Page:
When I was a little girl, my mother told me the story of a long ago relative, Amelia Ruth.  As a child, she was a notorious spoiled brat.  Her parents warned her that Santa rewarded bad behavior with “ashes and switches.” Amelia Ruth didn’t listen. On Christmas morning she ran to her Christmas stocking only to find it full of soot.  In predictable behavior she took that stocking, (my mom may have embellished this part) swung it round above her head, and pitched it across the room.  A CRACK interrupted her tantrum, for buried in the toe of this stocking was the hand painted china doll she’d asked for, broken. I feel like throwing a tantrum myself. As COVID fatigue sets in and my usual holiday plans could be turning to ashes and soot, am I acting like Amelia Ruth this Christmas? Sure, we experience spilt milk moments, and we try not to cry or pitch a fit.  As frustrating as piles of laundry or work deadlines can be, we are used to pushing through.  But now that Bing Crosby is on the radio and the familiar smells of the season take us back to Christmas last year, we may feel a panic.  What if I spend Christmas alone?  What if I can’t take the children to their grandparents’ house?  What if I can’t afford to celebrate in the usual ways? So much has been lost in this time of COVID, and I don’t want to lose my usual Christmas, too.  This is not the December I want, and I feel like swinging this holiday season along with the rest of 2020 over my head and pitching it across the room. Mary and Joseph would understand how you and I feel. After all, their simple, obedient Jewish lives were hijacked when the angel delivered to them his unexpected birth announcements.  When this teenage mom and her new husband stepped into parenting the Promised One, I doubt they imagined what would follow.  As we see in the events of Matthew and Luke, the first Christmas could be summed up in the word, unusual. First of all, a barn?  Really?  If I had been Mary, I would have stomped my foot in Amelia Ruth style and said, I knew I was giving birth to the Messiah, but it didn’t occur to me I’d have to do it in a barn! I doubt any of us would have expected to have donkeys and cows munching on hay and looking on while we panted and pushed, birthing the special baby. Far from the comfort of home and family, was Mary undone as she felt the contractions come? And, what about Joseph? Did he break out into a sweat as he struck out door to door, trying to find shelter for them in Bethlehem?  How was he supposed to take care of the Messiah if he couldn’t even secure a hotel room?  Life was outside his control, even while obeying God.  And after Jesus was finally born, when Joseph gazed at the Babe wrapped in swaddling cloths, were his own dreams of being a dad for the first time subjugated to the reality in front of him, being an earthly father to the Son of God? But the surprises did not stop there. This unusual barnyard scene was interrupted by an unexpected group of visitors, a scruffy band of excited shepherds barging in with tales of singing angels, shining light, and tidings of comfort and joy.  In the middle of this first (and very unusual) Christmas day, what did Mary do? In the midst of what seemed to be ashes and switches, did she complain, pitch a fit, get mad at God or the circumstances He put them in?  Did she ever stomp her foot and say, I don’t like this! Luke tells us what Mary did in Luke 2:19. But Mary kept all these things and pondered them in her heart. Our traditional holiday celebrations are mere shadows of what Mary saw in these unusual days of the first Christmas – things she pondered.  Every year I’ve untangled yards of Christmas lights, yet God decked the first Christmas sky with “the glory of the Lord” shining on the shepherds (Luke 2:9).  I remember my daddy stretching off the top of a ladder to stick the star on our gigantic Christmas tree.  But, during Mary’s Christmas, God Himself hung a star over His Baby’s house to guide the Magi (Matthew 2:9).  I’ve worked hard on buying just-right gifts for all on my list, yet God used the Wise Men (not our mere Amazon delivery) to hand deliver treasures of gold, frankincense, and myrrh—perfectly-timed provisions for Mary’s needy family of three (Matthew 2:11). She saw the unusual and pondered what God was doing. Maybe I should take my Christmas cues from Mary, not Amelia Ruth.  Instead of pitching Christmas 2020 with all its disappointments and unusual situations, could I ponder it instead?  As I am tempted to wind up my frustration and toss it across the room, could I pause and unwrap what God is giving me to hold this Christmas? If I don’t, could I miss the china doll He’s hidden in the ashes and switches of a pandemic (Isaiah 30:15)? What is God giving me to ponder?...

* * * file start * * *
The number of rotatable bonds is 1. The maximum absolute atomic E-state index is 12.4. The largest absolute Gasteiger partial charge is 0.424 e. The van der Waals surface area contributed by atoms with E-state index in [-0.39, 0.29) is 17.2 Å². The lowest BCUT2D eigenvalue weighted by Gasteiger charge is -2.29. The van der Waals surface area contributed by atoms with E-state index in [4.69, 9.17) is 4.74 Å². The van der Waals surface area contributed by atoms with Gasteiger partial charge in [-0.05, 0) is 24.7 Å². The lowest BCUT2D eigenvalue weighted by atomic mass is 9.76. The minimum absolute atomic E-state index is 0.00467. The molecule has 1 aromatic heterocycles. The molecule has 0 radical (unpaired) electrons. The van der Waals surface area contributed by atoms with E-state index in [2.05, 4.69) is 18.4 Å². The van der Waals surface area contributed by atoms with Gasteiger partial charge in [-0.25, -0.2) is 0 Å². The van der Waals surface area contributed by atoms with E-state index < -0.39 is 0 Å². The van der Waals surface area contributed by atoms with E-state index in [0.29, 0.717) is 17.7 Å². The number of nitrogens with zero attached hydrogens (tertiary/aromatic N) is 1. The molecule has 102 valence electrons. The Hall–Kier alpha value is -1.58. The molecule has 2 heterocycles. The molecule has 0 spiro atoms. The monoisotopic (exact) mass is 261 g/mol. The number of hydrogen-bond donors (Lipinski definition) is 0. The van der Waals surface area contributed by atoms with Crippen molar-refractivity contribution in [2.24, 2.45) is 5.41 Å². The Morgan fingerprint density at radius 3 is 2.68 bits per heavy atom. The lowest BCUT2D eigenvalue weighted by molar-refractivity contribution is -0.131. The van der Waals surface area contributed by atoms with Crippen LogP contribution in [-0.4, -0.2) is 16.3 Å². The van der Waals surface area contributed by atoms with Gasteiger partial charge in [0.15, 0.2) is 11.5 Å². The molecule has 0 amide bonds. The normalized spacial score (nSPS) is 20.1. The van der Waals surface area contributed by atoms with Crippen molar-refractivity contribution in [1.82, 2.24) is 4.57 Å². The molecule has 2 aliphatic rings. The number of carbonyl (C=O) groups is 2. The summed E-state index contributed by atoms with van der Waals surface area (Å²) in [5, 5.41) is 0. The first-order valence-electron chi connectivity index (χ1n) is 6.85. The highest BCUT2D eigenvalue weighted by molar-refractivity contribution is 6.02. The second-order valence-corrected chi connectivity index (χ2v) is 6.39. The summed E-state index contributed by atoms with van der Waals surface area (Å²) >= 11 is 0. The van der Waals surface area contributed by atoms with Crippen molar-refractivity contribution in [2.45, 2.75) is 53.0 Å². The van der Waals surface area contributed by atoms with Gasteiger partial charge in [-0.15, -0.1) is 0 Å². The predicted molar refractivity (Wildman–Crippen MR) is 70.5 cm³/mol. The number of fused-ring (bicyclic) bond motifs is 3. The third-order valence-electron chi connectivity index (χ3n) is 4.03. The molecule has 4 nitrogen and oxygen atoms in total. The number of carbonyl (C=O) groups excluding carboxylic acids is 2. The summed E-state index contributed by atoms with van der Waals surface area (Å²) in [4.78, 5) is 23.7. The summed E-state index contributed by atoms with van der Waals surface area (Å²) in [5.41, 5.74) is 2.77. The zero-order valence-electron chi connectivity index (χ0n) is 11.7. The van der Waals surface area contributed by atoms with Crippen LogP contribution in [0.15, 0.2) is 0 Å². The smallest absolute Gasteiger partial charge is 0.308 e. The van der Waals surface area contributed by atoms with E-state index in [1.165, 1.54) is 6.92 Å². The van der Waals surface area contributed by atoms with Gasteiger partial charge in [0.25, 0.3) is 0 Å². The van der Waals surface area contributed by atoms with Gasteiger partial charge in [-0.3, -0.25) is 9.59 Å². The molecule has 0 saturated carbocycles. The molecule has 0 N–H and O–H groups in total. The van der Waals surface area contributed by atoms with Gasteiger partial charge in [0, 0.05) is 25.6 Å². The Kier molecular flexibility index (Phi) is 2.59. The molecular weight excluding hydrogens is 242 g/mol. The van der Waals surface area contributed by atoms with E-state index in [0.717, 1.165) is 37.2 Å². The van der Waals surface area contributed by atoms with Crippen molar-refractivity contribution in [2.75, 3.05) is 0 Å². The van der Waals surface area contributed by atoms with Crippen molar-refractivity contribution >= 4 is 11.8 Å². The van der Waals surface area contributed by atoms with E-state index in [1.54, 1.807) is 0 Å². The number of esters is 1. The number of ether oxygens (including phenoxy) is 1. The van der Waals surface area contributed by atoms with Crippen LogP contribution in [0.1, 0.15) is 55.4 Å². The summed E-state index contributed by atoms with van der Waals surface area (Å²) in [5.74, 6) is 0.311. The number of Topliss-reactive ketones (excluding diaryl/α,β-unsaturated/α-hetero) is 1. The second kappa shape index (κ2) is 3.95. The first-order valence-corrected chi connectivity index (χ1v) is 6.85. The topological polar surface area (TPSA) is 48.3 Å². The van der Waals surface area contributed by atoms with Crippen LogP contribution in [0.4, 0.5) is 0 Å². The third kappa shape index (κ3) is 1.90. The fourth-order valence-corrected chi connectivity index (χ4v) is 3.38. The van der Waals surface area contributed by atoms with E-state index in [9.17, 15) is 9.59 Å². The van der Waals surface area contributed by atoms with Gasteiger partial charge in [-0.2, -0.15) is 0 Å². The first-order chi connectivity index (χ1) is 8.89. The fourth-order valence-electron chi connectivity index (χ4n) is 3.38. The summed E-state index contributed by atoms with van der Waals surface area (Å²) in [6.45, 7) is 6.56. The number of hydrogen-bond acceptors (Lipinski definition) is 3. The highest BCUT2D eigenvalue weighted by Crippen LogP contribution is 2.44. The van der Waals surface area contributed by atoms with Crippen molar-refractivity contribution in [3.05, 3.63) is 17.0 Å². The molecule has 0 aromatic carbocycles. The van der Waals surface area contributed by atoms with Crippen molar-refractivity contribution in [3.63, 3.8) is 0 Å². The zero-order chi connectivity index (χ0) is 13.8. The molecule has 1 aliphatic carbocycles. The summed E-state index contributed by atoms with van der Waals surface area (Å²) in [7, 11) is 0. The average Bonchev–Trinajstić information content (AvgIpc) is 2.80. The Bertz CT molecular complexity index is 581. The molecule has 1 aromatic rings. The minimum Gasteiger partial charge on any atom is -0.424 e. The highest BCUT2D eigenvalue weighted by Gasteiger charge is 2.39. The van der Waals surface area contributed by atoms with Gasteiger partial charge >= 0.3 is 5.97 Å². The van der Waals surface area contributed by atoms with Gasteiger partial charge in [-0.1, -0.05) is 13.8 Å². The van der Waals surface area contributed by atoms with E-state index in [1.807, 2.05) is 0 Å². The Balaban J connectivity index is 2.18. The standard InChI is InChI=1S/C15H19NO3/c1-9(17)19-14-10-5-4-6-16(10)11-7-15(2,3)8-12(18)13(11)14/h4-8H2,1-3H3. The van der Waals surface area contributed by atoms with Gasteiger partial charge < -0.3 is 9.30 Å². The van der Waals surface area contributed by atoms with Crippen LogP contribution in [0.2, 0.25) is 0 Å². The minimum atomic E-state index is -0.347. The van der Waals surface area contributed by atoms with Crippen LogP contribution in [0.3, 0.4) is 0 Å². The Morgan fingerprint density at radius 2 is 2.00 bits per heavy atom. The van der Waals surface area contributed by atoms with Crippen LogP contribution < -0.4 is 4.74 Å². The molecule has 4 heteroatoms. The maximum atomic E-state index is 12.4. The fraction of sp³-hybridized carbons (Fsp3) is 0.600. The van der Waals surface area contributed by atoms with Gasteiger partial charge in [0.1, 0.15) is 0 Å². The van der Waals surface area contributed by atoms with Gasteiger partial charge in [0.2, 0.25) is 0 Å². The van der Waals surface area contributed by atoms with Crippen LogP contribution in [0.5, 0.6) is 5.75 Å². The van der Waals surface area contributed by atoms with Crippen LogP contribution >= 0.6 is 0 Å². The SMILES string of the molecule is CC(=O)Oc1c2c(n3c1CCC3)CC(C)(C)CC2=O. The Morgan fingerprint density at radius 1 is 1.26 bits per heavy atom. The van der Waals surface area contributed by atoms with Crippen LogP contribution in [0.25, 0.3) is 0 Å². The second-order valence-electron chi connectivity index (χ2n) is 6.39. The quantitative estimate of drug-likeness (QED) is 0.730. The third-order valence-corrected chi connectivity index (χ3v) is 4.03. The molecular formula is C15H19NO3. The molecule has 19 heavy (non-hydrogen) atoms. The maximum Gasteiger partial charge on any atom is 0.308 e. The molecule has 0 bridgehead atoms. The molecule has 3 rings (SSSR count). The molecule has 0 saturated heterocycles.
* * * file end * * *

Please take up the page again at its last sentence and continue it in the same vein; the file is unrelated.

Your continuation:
When You Feel Like Pitching Christmas2022-05-04T23:50:22+00:00